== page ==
from science fiction by
L. Sprague de Camp

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Lest Darkness Fall


science fiction

time travel

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Lest Darkness Fall

Copyright © 1939 by Street & Smith Publications, Inc.
Copyright © 1941 by Henry Holt and Company, Inc.
Copyright © 1949 by L. Sprague de Camp


“I was saying all these people who just disappear, they have slipped back down the suitcase.”

“The what?”

“The trunk, I mean. The trunk of the tree of time. When they stop slipping, they are back in some former time. But as soon as they do anything, they change all subsequent history.”

“Sounds like a paradox,” said Padway.

“No-o. The trunk continues to exist. But a new branch starts out where they come to rest. It has to, otherwise we would all disappear, because history would have changed and our parents might not have met.”


Time Travel


“Religious persecution. We won’t stand for it forever.”

“I thought the Goths let everybody worship as they pleased.”

“That’s just it! We Orthodox are forced to stand around and watch Arians and Monophysites and Nestorians and Jews going about their business unmolested, as if they owned the country. If that isn’t persecution, I’d like to know what is!”




He was living in the twilight of western classical civilization. The Age of Faith, better known as the Dark Ages, was closing down. Europe would be in darkness, from a scientific and technological aspect, for nearly a thousand years. That aspect was, to Padway’s naturally prejudiced mind, the most, if not the only, important aspect of a civilization. [...]

So what? Could one man change the course of history to the extent of preventing this interregnum? One man had changed the course of history before. Maybe. A Carlylean would say yes. A Tolstoyan or Marxian would say no; the environment fixes the pattern of a man’s accomplishments and throws up the man to fit that pattern.

The answer was Rapid communication and the multiple record—that is, printing. Not even the most diligently destructive barbarian can extirpate the written word from a culture wherein the minimum edition of most books is fifteen hundred copies. There are just too many books.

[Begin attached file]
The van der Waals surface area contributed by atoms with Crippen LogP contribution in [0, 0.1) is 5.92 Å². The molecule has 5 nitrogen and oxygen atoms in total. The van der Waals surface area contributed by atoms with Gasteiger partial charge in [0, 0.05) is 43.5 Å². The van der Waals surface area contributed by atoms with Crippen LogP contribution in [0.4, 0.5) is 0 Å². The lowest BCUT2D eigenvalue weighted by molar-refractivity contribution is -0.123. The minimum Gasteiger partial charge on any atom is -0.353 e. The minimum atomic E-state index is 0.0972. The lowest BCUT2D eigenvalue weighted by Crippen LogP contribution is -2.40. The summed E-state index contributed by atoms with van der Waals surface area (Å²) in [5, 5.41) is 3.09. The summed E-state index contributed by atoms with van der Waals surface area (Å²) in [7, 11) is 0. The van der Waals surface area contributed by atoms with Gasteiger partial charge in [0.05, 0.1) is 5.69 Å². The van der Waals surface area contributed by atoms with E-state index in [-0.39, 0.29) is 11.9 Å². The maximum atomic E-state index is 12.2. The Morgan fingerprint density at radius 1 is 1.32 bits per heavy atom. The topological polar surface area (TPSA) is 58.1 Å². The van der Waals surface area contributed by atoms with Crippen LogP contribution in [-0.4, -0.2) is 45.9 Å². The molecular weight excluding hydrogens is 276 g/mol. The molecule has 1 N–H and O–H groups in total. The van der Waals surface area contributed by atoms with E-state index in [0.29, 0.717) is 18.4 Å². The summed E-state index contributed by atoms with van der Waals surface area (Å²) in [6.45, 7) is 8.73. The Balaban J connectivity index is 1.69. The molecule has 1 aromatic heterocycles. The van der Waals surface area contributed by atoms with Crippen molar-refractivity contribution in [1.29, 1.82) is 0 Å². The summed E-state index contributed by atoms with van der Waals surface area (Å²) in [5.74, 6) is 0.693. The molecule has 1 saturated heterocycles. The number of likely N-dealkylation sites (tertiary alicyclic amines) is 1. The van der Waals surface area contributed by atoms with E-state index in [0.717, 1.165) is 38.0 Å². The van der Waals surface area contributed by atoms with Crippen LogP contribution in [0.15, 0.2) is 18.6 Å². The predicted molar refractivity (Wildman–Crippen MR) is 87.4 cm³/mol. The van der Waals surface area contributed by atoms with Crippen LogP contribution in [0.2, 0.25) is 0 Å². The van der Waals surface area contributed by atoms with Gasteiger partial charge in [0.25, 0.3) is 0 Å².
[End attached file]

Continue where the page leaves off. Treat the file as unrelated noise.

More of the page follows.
So he would be a printer.


He reflected that there was this good in Christianity: By its concepts of the Millennium and Judgment Day it accustomed people to looking forward in a way that the older religions did not, and so prepared their minds for the conceptions of organic evolution and scientific progress.


He was reacting to his first homicide with a combination of humane revulsion and buck fever. He was too sensible to blame himself much, but he was still no mere thoughtless adventurer to take a killing lightly.


“You never seemed very mysterious to me, in spite of your foreign background.”

“That’s great. You’re not afraid of me, are you?”

“Not in the least. If you made a deal with Satanas as some people hint, I’m sure the Devil got the worst of it.”

CHAPTER XIII He liked fun as much as the next man, even if the next man would consider his ideas of fun peculiar.

“I don’t know the pretty phrases. In fact, I’ve never written a love letter in my life.”

“I’ll help you out with that, too. Here, we can start right now.” Padway got out writing materials, and they were presently concocting a letter to the princess. “Let’s see,” said Padway reflectively, “we ought to tell her what her eyes are like.”

“They’re just like eyes, aren’t they?”

“Of course, but in this business you compare them to the stars and things.”

Urias thought. “They’re about the color of a glacier I once saw in the Alps.”

“No, that wouldn’t do. It would imply that they were as cold as ice.”

“They also remind you of a polished sword blade.”

“Similar objection.”

CHAPTER XVII It wasn’t the horses’ war, and they had no intention of spitting themselves on the unpleasant-looking lances.

text checked (see note) Sep 2023

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